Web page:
Methods for evaluating particle coalescence and their implications in laser sintering
© 2018. This version is made available under the CC-BY-NC-ND 4.0 license: https://creativecommons.org/licenses/by-nc-nd/4.0/
Reason for embargo
Under embargo until 27 October 2019 in compliance with publisher policy
An experimental study on the melt and coalescence of different Poly(aryl ether ketones) (PAEK) powders was carried out. The study consisted of evaluating individual particles and neck growth using a hot stage platform. Three different methods of assessing particles dimensions were evaluated, and the coalescence was compared for the grades on three different substrates: glass, glass coated silicone and amorphous PEKK films, the last substrate with the intent to relate with the laser sintering process. It was found that all individual particles shrink prior to melting, achieving up to 30% reduction in perimeter at temperatures just above melting. This shrinkage is followed by an increase in size, mostly driven by viscous flow. Shrinkage is expected to affect neck growth by delaying coalescence, as particles are pulled away whilst neck increases. This is a plausible explanation for why neck growth occurs at a lower rate than predicted by most coalescence models. The use of different substrates does not seem to affect particle coalescence or change in dimension. Viscosity and particle size influence overall particle behaviour and melt, whilst morphology and porosity do not have a great impact in particles coalescence.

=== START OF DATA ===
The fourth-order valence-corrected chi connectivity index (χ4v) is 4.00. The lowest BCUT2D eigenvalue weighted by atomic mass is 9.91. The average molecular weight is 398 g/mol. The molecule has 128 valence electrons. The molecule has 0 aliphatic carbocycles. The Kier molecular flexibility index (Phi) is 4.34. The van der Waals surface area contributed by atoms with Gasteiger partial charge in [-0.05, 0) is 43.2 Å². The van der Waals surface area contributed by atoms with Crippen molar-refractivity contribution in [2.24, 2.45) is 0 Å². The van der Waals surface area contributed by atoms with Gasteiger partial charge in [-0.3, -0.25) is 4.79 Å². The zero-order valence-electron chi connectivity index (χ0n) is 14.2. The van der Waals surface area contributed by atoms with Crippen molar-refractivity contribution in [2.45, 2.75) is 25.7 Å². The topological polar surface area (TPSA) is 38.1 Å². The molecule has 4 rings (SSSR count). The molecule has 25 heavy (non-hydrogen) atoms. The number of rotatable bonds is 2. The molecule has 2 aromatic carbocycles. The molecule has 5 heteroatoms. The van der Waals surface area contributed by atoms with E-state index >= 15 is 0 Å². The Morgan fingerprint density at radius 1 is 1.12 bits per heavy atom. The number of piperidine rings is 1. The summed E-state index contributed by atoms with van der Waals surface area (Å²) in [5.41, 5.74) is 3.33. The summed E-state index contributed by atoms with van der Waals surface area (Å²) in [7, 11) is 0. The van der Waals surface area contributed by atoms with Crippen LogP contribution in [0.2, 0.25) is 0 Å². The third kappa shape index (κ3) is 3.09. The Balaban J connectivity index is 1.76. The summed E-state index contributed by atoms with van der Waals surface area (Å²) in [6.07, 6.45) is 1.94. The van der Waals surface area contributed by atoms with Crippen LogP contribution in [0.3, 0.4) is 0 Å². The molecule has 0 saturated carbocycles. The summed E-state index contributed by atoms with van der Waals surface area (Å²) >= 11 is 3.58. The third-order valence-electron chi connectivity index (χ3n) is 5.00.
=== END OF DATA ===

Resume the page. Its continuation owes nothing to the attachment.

The authors would like to acknowledge the financial support of Arkema Innovations Chemistry for this study.
This is the author accepted manuscript. The final version is available from Elsevier via the DOI in this record
Vol. 342, pp. 917-928